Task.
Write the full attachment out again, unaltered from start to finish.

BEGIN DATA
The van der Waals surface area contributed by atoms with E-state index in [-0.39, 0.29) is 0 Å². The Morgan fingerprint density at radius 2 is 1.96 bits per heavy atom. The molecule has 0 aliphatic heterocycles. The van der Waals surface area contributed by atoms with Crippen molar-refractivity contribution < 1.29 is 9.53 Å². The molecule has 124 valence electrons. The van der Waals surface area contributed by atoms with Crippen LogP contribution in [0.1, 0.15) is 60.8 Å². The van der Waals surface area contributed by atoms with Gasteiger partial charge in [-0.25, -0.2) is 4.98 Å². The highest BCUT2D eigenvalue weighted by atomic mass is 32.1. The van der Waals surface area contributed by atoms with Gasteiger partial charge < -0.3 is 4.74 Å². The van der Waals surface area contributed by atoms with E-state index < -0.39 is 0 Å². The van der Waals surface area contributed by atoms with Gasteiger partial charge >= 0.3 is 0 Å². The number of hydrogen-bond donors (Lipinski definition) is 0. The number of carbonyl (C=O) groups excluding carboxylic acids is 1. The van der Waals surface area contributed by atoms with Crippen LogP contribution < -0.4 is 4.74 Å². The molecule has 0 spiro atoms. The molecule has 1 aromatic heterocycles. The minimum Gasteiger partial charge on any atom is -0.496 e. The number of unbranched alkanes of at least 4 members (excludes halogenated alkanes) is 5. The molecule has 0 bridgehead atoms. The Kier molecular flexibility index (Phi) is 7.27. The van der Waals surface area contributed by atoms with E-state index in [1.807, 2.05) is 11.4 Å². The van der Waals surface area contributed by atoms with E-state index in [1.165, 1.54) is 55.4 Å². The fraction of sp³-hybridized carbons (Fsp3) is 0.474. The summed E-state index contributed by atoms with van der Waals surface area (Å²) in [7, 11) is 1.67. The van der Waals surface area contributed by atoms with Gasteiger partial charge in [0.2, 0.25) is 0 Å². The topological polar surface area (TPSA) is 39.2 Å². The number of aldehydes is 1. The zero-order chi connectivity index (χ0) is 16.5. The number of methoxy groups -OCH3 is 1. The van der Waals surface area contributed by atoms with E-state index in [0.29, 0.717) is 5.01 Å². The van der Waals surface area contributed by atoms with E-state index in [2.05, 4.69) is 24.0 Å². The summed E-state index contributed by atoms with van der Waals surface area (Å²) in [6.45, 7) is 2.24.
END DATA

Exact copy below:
The van der Waals surface area contributed by atoms with E-state index in [-0.39, 0.29) is 0 Å². The Morgan fingerprint density at radius 2 is 1.96 bits per heavy atom. The molecule has 0 aliphatic heterocycles. The van der Waals surface area contributed by atoms with Crippen molar-refractivity contribution < 1.29 is 9.53 Å². The molecule has 124 valence electrons. The van der Waals surface area contributed by atoms with Crippen LogP contribution in [0.1, 0.15) is 60.8 Å². The van der Waals surface area contributed by atoms with Gasteiger partial charge in [-0.25, -0.2) is 4.98 Å². The highest BCUT2D eigenvalue weighted by atomic mass is 32.1. The van der Waals surface area contributed by atoms with Gasteiger partial charge < -0.3 is 4.74 Å². The van der Waals surface area contributed by atoms with E-state index < -0.39 is 0 Å². The van der Waals surface area contributed by atoms with Gasteiger partial charge >= 0.3 is 0 Å². The number of hydrogen-bond donors (Lipinski definition) is 0. The number of carbonyl (C=O) groups excluding carboxylic acids is 1. The van der Waals surface area contributed by atoms with Crippen LogP contribution < -0.4 is 4.74 Å². The molecule has 0 spiro atoms. The molecule has 1 aromatic heterocycles. The minimum Gasteiger partial charge on any atom is -0.496 e. The number of unbranched alkanes of at least 4 members (excludes halogenated alkanes) is 5. The molecule has 0 bridgehead atoms. The Kier molecular flexibility index (Phi) is 7.27. The van der Waals surface area contributed by atoms with E-state index in [1.807, 2.05) is 11.4 Å². The van der Waals surface area contributed by atoms with E-state index in [1.165, 1.54) is 55.4 Å². The fraction of sp³-hybridized carbons (Fsp3) is 0.474. The summed E-state index contributed by atoms with van der Waals surface area (Å²) in [7, 11) is 1.67. The van der Waals surface area contributed by atoms with Gasteiger partial charge in [0.2, 0.25) is 0 Å². The topological polar surface area (TPSA) is 39.2 Å². The number of aldehydes is 1. The zero-order chi connectivity index (χ0) is 16.5. The number of methoxy groups -OCH3 is 1. The van der Waals surface area contributed by atoms with E-state index in [0.29, 0.717) is 5.01 Å². The van der Waals surface area contributed by atoms with E-state index in [2.05, 4.69) is 24.0 Å². The summed E-state index contributed by atoms with van der Waals surface area (Å²) in [6.45, 7) is 2.24.